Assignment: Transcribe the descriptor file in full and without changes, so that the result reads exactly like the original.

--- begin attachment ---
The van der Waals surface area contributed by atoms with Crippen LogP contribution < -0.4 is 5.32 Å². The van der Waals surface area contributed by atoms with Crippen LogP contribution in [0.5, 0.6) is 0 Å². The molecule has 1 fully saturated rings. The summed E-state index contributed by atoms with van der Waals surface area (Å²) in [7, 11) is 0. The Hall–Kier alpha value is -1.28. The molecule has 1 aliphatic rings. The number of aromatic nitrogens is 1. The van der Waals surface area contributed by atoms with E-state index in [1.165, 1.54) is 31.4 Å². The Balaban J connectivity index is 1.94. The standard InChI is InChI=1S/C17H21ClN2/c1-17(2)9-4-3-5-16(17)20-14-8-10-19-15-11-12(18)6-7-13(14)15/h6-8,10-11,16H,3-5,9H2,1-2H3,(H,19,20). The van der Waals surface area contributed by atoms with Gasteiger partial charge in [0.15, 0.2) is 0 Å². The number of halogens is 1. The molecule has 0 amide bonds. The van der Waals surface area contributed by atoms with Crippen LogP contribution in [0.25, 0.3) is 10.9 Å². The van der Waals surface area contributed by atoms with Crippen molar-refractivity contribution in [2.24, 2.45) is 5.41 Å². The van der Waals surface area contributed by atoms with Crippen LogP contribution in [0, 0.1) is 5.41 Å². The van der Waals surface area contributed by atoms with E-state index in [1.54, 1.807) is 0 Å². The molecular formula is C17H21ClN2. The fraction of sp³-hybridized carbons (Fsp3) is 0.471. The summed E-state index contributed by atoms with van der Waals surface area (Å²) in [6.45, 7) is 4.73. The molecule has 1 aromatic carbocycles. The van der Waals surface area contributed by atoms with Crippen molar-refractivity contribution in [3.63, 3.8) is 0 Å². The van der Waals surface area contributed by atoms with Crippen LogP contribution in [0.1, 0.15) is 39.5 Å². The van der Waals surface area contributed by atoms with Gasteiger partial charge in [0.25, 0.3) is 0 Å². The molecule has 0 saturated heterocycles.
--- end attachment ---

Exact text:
The van der Waals surface area contributed by atoms with Crippen LogP contribution < -0.4 is 5.32 Å². The van der Waals surface area contributed by atoms with Crippen LogP contribution in [0.5, 0.6) is 0 Å². The molecule has 1 fully saturated rings. The summed E-state index contributed by atoms with van der Waals surface area (Å²) in [7, 11) is 0. The Hall–Kier alpha value is -1.28. The molecule has 1 aliphatic rings. The number of aromatic nitrogens is 1. The van der Waals surface area contributed by atoms with E-state index in [1.165, 1.54) is 31.4 Å². The Balaban J connectivity index is 1.94. The standard InChI is InChI=1S/C17H21ClN2/c1-17(2)9-4-3-5-16(17)20-14-8-10-19-15-11-12(18)6-7-13(14)15/h6-8,10-11,16H,3-5,9H2,1-2H3,(H,19,20). The van der Waals surface area contributed by atoms with Gasteiger partial charge in [0.15, 0.2) is 0 Å². The number of halogens is 1. The molecule has 0 amide bonds. The van der Waals surface area contributed by atoms with Crippen LogP contribution in [0.25, 0.3) is 10.9 Å². The van der Waals surface area contributed by atoms with Crippen molar-refractivity contribution in [2.24, 2.45) is 5.41 Å². The van der Waals surface area contributed by atoms with Crippen LogP contribution in [0, 0.1) is 5.41 Å². The van der Waals surface area contributed by atoms with E-state index in [1.54, 1.807) is 0 Å². The molecular formula is C17H21ClN2. The fraction of sp³-hybridized carbons (Fsp3) is 0.471. The summed E-state index contributed by atoms with van der Waals surface area (Å²) in [6.45, 7) is 4.73. The molecule has 1 aromatic carbocycles. The van der Waals surface area contributed by atoms with Crippen molar-refractivity contribution in [3.63, 3.8) is 0 Å². The van der Waals surface area contributed by atoms with Crippen LogP contribution in [0.1, 0.15) is 39.5 Å². The van der Waals surface area contributed by atoms with Gasteiger partial charge in [0.25, 0.3) is 0 Å². The molecule has 0 saturated heterocycles.